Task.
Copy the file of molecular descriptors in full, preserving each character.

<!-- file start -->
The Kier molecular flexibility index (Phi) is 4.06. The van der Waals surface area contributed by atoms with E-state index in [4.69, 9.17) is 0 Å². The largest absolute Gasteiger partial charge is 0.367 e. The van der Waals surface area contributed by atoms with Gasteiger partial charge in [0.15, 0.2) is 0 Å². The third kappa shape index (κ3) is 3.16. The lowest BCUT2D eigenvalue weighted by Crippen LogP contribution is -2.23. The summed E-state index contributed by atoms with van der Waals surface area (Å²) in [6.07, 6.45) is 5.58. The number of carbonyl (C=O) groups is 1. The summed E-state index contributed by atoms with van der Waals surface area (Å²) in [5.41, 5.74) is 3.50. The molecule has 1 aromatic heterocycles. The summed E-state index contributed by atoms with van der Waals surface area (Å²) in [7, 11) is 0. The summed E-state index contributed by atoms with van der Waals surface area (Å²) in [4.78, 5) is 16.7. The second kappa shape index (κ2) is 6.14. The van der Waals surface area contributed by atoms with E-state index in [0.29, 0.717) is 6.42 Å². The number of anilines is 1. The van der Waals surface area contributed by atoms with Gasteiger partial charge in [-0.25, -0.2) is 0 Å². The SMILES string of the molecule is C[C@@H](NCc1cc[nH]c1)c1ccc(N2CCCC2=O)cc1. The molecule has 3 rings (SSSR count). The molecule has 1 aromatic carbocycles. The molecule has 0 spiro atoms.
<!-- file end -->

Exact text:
The Kier molecular flexibility index (Phi) is 4.06. The van der Waals surface area contributed by atoms with E-state index in [4.69, 9.17) is 0 Å². The largest absolute Gasteiger partial charge is 0.367 e. The van der Waals surface area contributed by atoms with Gasteiger partial charge in [0.15, 0.2) is 0 Å². The third kappa shape index (κ3) is 3.16. The lowest BCUT2D eigenvalue weighted by Crippen LogP contribution is -2.23. The summed E-state index contributed by atoms with van der Waals surface area (Å²) in [6.07, 6.45) is 5.58. The number of carbonyl (C=O) groups is 1. The summed E-state index contributed by atoms with van der Waals surface area (Å²) in [5.41, 5.74) is 3.50. The molecule has 1 aromatic heterocycles. The summed E-state index contributed by atoms with van der Waals surface area (Å²) in [7, 11) is 0. The summed E-state index contributed by atoms with van der Waals surface area (Å²) in [4.78, 5) is 16.7. The second kappa shape index (κ2) is 6.14. The van der Waals surface area contributed by atoms with E-state index in [0.29, 0.717) is 6.42 Å². The number of anilines is 1. The van der Waals surface area contributed by atoms with Gasteiger partial charge in [-0.25, -0.2) is 0 Å². The SMILES string of the molecule is C[C@@H](NCc1cc[nH]c1)c1ccc(N2CCCC2=O)cc1. The molecule has 3 rings (SSSR count). The molecule has 1 aromatic carbocycles. The molecule has 0 spiro atoms.